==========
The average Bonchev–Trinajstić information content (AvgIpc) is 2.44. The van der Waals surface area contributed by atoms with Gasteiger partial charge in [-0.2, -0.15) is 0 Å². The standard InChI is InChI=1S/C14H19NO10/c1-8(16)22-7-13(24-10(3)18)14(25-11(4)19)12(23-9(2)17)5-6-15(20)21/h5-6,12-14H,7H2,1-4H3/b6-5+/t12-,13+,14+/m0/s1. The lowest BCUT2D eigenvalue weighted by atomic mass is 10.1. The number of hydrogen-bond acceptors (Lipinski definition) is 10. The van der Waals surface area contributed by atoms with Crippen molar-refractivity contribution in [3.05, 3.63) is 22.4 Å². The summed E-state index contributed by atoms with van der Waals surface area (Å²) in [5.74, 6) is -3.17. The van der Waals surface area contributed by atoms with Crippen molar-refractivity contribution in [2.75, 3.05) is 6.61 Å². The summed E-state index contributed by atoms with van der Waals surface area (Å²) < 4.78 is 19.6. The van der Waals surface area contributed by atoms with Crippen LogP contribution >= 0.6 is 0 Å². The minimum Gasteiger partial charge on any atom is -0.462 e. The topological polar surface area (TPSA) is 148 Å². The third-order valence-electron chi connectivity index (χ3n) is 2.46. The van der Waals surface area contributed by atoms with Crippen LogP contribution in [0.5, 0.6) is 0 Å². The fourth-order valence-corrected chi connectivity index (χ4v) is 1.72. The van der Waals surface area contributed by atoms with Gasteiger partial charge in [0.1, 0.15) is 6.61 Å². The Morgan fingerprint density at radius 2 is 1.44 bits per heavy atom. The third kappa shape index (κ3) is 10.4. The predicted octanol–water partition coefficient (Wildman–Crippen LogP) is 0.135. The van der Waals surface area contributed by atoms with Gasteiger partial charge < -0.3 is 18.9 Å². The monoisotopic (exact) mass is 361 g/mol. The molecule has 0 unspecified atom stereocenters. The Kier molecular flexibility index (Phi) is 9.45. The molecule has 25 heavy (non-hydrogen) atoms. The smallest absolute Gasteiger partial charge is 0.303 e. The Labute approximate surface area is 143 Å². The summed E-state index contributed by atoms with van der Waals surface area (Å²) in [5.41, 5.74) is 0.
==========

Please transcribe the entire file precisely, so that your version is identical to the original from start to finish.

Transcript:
The average Bonchev–Trinajstić information content (AvgIpc) is 2.44. The van der Waals surface area contributed by atoms with Gasteiger partial charge in [-0.2, -0.15) is 0 Å². The standard InChI is InChI=1S/C14H19NO10/c1-8(16)22-7-13(24-10(3)18)14(25-11(4)19)12(23-9(2)17)5-6-15(20)21/h5-6,12-14H,7H2,1-4H3/b6-5+/t12-,13+,14+/m0/s1. The lowest BCUT2D eigenvalue weighted by atomic mass is 10.1. The number of hydrogen-bond acceptors (Lipinski definition) is 10. The van der Waals surface area contributed by atoms with Crippen molar-refractivity contribution in [3.05, 3.63) is 22.4 Å². The summed E-state index contributed by atoms with van der Waals surface area (Å²) in [5.74, 6) is -3.17. The van der Waals surface area contributed by atoms with Crippen molar-refractivity contribution in [2.75, 3.05) is 6.61 Å². The summed E-state index contributed by atoms with van der Waals surface area (Å²) < 4.78 is 19.6. The van der Waals surface area contributed by atoms with Crippen LogP contribution >= 0.6 is 0 Å². The minimum Gasteiger partial charge on any atom is -0.462 e. The topological polar surface area (TPSA) is 148 Å². The third-order valence-electron chi connectivity index (χ3n) is 2.46. The van der Waals surface area contributed by atoms with Crippen LogP contribution in [0.5, 0.6) is 0 Å². The fourth-order valence-corrected chi connectivity index (χ4v) is 1.72. The van der Waals surface area contributed by atoms with Gasteiger partial charge in [0.1, 0.15) is 6.61 Å². The Morgan fingerprint density at radius 2 is 1.44 bits per heavy atom. The third kappa shape index (κ3) is 10.4. The predicted octanol–water partition coefficient (Wildman–Crippen LogP) is 0.135. The van der Waals surface area contributed by atoms with Gasteiger partial charge < -0.3 is 18.9 Å². The monoisotopic (exact) mass is 361 g/mol. The molecule has 0 unspecified atom stereocenters. The Kier molecular flexibility index (Phi) is 9.45. The molecule has 25 heavy (non-hydrogen) atoms. The smallest absolute Gasteiger partial charge is 0.303 e. The Labute approximate surface area is 143 Å². The summed E-state index contributed by atoms with van der Waals surface area (Å²) in [5.41, 5.74) is 0.